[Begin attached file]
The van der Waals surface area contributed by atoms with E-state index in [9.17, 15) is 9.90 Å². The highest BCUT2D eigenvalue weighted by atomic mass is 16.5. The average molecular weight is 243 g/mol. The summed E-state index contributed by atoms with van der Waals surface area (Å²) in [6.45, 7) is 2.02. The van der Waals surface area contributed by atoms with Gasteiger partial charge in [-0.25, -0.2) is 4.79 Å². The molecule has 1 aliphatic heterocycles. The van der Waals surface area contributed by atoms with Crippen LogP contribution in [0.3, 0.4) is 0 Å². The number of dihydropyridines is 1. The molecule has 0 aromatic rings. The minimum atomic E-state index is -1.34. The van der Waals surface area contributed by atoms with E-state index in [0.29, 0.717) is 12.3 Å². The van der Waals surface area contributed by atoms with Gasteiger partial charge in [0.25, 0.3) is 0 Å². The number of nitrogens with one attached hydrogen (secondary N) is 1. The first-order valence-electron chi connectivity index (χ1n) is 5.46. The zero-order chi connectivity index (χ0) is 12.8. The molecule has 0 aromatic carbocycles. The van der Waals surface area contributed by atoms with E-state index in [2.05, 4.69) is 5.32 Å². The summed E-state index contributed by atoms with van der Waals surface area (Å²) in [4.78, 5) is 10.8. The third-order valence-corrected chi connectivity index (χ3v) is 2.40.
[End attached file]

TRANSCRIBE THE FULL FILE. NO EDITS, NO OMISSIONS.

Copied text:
The van der Waals surface area contributed by atoms with E-state index in [9.17, 15) is 9.90 Å². The highest BCUT2D eigenvalue weighted by atomic mass is 16.5. The average molecular weight is 243 g/mol. The summed E-state index contributed by atoms with van der Waals surface area (Å²) in [6.45, 7) is 2.02. The van der Waals surface area contributed by atoms with Gasteiger partial charge in [-0.25, -0.2) is 4.79 Å². The molecule has 1 aliphatic heterocycles. The van der Waals surface area contributed by atoms with Crippen LogP contribution in [0.3, 0.4) is 0 Å². The number of dihydropyridines is 1. The molecule has 0 aromatic rings. The minimum atomic E-state index is -1.34. The van der Waals surface area contributed by atoms with E-state index in [0.29, 0.717) is 12.3 Å². The van der Waals surface area contributed by atoms with Gasteiger partial charge in [0.25, 0.3) is 0 Å². The number of nitrogens with one attached hydrogen (secondary N) is 1. The first-order valence-electron chi connectivity index (χ1n) is 5.46. The zero-order chi connectivity index (χ0) is 12.8. The molecule has 0 aromatic carbocycles. The van der Waals surface area contributed by atoms with E-state index in [2.05, 4.69) is 5.32 Å². The summed E-state index contributed by atoms with van der Waals surface area (Å²) in [4.78, 5) is 10.8. The third-order valence-corrected chi connectivity index (χ3v) is 2.40.